I've been drinking kvass since childhood (my parents used to make it), and now that I brew, I make it for them.
To be honest, I've never seen or heard of it made with malted barley. Rye or wheat bread (rye is better IMO) is pretty much the main ingredient. And traditional kvass most definitely does not have lemon peels. It is also quite sour.
I did a few batches with used steeping grains, and all they did was add a bit of color but I suppose using malted rye or wheat could be OK... But anyway, try what you feel is right. There aren't guidelines for making it, other than keeping OG at about 1025, because it's a summer drink, intended to quench thirst and get back to work rather than quench thirst and knock you out on the lawn :)
Basic recipe is this:
Dry and toast about a loaf of rye bread. The darker you toast, the darker kvass will be, but don't burn it. Heat up about 3-4 gal of water. You can boil it if you want, but it won't make any difference. Put your dry bread into a bucket, and pour the hot water in.
Now here, you can either add some sugar to this "wort" or you can mash some grains in that water, like you do with beer, before pouring it over the bread. That's pretty much it. Ferment with the bread in there. I usually use baker's yeast and ferment at room temperature, but tried Nottingham and found it gives drier result. If using beer yeast, ferment cooler to avoid unpleasant flavors... unless you're using belgian yeast... hmmm I'll have to try that. And don't keep it in there for long because after some time it'll get "stale bread" flavor.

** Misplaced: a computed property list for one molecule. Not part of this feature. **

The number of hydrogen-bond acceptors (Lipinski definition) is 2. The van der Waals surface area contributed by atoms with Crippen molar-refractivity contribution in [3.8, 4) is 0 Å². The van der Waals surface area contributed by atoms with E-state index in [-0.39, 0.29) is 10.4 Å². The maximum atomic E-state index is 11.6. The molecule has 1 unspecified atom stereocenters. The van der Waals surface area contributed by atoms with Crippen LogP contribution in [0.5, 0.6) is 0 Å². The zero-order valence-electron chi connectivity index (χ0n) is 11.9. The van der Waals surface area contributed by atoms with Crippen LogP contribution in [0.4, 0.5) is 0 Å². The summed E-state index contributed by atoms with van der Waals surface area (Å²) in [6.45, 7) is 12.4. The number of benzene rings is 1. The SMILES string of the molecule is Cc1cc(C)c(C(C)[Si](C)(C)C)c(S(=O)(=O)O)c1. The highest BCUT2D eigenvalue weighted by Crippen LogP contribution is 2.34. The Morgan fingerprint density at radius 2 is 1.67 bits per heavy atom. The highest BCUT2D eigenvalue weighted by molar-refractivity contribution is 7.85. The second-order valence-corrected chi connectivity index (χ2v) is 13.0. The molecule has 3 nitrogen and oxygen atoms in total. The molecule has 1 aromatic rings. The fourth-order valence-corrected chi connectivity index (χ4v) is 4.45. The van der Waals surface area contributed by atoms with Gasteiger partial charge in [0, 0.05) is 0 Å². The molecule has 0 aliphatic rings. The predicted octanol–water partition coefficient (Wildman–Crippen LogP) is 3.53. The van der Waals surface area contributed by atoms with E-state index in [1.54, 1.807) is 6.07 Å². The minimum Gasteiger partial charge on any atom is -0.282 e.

Usually it is done in 4-5 days. Keep tasting it as it gets more sour with age. By day 5 it's sour enough for me. Then you can bottle it like beer and wait 2 weeks to carb (when I do that, I use plastic and use about 1 cup sucrose for 3-4 gallon) or you can keg it and enjoy in a day. It'll be pale straw color if you don't use color grains.
Maybe this isn't what you're after, but this sour bread thing is what kvass is. These days there is black kvass that tastes like tar with sugar and other cloying junk that you can buy in a store. So if you're after the sweet stuff, I can't help you.